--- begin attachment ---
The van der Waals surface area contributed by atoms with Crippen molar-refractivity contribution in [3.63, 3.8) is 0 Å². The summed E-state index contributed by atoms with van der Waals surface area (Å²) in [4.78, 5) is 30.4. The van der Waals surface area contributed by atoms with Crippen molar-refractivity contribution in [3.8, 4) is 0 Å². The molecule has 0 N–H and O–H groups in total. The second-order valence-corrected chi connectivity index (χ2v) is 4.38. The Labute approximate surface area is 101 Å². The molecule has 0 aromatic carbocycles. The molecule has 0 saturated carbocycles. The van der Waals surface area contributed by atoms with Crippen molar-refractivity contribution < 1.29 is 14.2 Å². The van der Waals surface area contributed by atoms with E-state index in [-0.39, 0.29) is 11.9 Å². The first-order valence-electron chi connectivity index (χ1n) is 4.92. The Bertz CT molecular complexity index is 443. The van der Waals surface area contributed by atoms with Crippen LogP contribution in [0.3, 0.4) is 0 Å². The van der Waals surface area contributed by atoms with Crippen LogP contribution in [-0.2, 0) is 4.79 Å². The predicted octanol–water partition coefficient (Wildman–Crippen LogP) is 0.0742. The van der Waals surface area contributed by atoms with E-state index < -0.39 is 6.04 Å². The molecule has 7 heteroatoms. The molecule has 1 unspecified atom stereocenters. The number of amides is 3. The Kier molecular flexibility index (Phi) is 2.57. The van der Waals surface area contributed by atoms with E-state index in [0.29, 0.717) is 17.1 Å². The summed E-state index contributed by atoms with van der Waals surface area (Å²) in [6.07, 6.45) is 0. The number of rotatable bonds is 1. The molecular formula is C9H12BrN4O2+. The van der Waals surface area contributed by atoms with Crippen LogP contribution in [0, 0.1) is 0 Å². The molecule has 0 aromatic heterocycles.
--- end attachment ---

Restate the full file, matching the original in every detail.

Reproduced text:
The van der Waals surface area contributed by atoms with Crippen molar-refractivity contribution in [3.63, 3.8) is 0 Å². The summed E-state index contributed by atoms with van der Waals surface area (Å²) in [4.78, 5) is 30.4. The van der Waals surface area contributed by atoms with Crippen molar-refractivity contribution in [3.8, 4) is 0 Å². The molecule has 0 N–H and O–H groups in total. The second-order valence-corrected chi connectivity index (χ2v) is 4.38. The Labute approximate surface area is 101 Å². The molecule has 0 aromatic carbocycles. The molecule has 0 saturated carbocycles. The van der Waals surface area contributed by atoms with Crippen molar-refractivity contribution < 1.29 is 14.2 Å². The van der Waals surface area contributed by atoms with E-state index in [-0.39, 0.29) is 11.9 Å². The first-order valence-electron chi connectivity index (χ1n) is 4.92. The Bertz CT molecular complexity index is 443. The van der Waals surface area contributed by atoms with Crippen LogP contribution in [0.3, 0.4) is 0 Å². The van der Waals surface area contributed by atoms with Crippen LogP contribution in [-0.2, 0) is 4.79 Å². The predicted octanol–water partition coefficient (Wildman–Crippen LogP) is 0.0742. The van der Waals surface area contributed by atoms with E-state index < -0.39 is 6.04 Å². The molecule has 7 heteroatoms. The molecule has 1 unspecified atom stereocenters. The number of amides is 3. The Kier molecular flexibility index (Phi) is 2.57. The van der Waals surface area contributed by atoms with E-state index in [0.29, 0.717) is 17.1 Å². The summed E-state index contributed by atoms with van der Waals surface area (Å²) in [6.07, 6.45) is 0. The number of rotatable bonds is 1. The molecular formula is C9H12BrN4O2+. The van der Waals surface area contributed by atoms with Crippen LogP contribution in [0, 0.1) is 0 Å². The molecule has 0 aromatic heterocycles.